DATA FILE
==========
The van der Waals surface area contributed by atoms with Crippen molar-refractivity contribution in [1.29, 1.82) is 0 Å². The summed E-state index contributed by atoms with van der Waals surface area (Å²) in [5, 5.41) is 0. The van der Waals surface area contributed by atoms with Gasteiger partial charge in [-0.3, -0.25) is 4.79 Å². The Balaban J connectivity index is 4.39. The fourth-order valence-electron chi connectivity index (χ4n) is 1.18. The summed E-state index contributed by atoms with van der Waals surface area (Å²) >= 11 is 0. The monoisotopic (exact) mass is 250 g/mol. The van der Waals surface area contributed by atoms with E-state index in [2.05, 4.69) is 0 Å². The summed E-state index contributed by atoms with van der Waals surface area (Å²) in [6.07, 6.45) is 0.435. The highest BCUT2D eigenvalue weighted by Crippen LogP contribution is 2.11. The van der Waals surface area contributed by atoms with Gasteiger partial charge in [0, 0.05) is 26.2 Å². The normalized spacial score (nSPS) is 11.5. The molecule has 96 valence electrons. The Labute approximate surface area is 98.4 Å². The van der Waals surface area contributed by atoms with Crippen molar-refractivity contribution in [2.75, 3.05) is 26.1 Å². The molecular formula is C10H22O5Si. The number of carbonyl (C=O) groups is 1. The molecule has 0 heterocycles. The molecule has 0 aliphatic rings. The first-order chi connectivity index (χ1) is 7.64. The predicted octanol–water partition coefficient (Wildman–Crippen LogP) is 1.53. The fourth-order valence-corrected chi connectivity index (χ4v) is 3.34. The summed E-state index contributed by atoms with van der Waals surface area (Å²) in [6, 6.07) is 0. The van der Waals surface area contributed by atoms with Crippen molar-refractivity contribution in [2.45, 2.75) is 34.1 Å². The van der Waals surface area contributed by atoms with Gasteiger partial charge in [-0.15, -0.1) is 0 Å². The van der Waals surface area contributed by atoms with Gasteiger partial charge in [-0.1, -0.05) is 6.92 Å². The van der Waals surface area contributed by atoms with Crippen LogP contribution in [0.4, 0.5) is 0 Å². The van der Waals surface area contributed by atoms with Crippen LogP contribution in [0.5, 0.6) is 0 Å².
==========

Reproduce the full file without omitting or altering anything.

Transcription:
The van der Waals surface area contributed by atoms with Crippen molar-refractivity contribution in [1.29, 1.82) is 0 Å². The summed E-state index contributed by atoms with van der Waals surface area (Å²) in [5, 5.41) is 0. The van der Waals surface area contributed by atoms with Gasteiger partial charge in [-0.3, -0.25) is 4.79 Å². The Balaban J connectivity index is 4.39. The fourth-order valence-electron chi connectivity index (χ4n) is 1.18. The summed E-state index contributed by atoms with van der Waals surface area (Å²) >= 11 is 0. The monoisotopic (exact) mass is 250 g/mol. The van der Waals surface area contributed by atoms with E-state index in [2.05, 4.69) is 0 Å². The summed E-state index contributed by atoms with van der Waals surface area (Å²) in [6.07, 6.45) is 0.435. The highest BCUT2D eigenvalue weighted by Crippen LogP contribution is 2.11. The van der Waals surface area contributed by atoms with Gasteiger partial charge in [0, 0.05) is 26.2 Å². The normalized spacial score (nSPS) is 11.5. The molecule has 96 valence electrons. The Labute approximate surface area is 98.4 Å². The van der Waals surface area contributed by atoms with Crippen molar-refractivity contribution in [2.75, 3.05) is 26.1 Å². The molecular formula is C10H22O5Si. The number of carbonyl (C=O) groups is 1. The molecule has 0 heterocycles. The molecule has 0 aliphatic rings. The first-order chi connectivity index (χ1) is 7.64. The predicted octanol–water partition coefficient (Wildman–Crippen LogP) is 1.53. The fourth-order valence-corrected chi connectivity index (χ4v) is 3.34. The summed E-state index contributed by atoms with van der Waals surface area (Å²) in [6, 6.07) is 0. The van der Waals surface area contributed by atoms with Crippen molar-refractivity contribution in [2.45, 2.75) is 34.1 Å². The van der Waals surface area contributed by atoms with Gasteiger partial charge in [-0.15, -0.1) is 0 Å². The van der Waals surface area contributed by atoms with Gasteiger partial charge in [-0.1, -0.05) is 6.92 Å². The van der Waals surface area contributed by atoms with Crippen LogP contribution in [0.4, 0.5) is 0 Å². The van der Waals surface area contributed by atoms with Crippen LogP contribution in [0.5, 0.6) is 0 Å².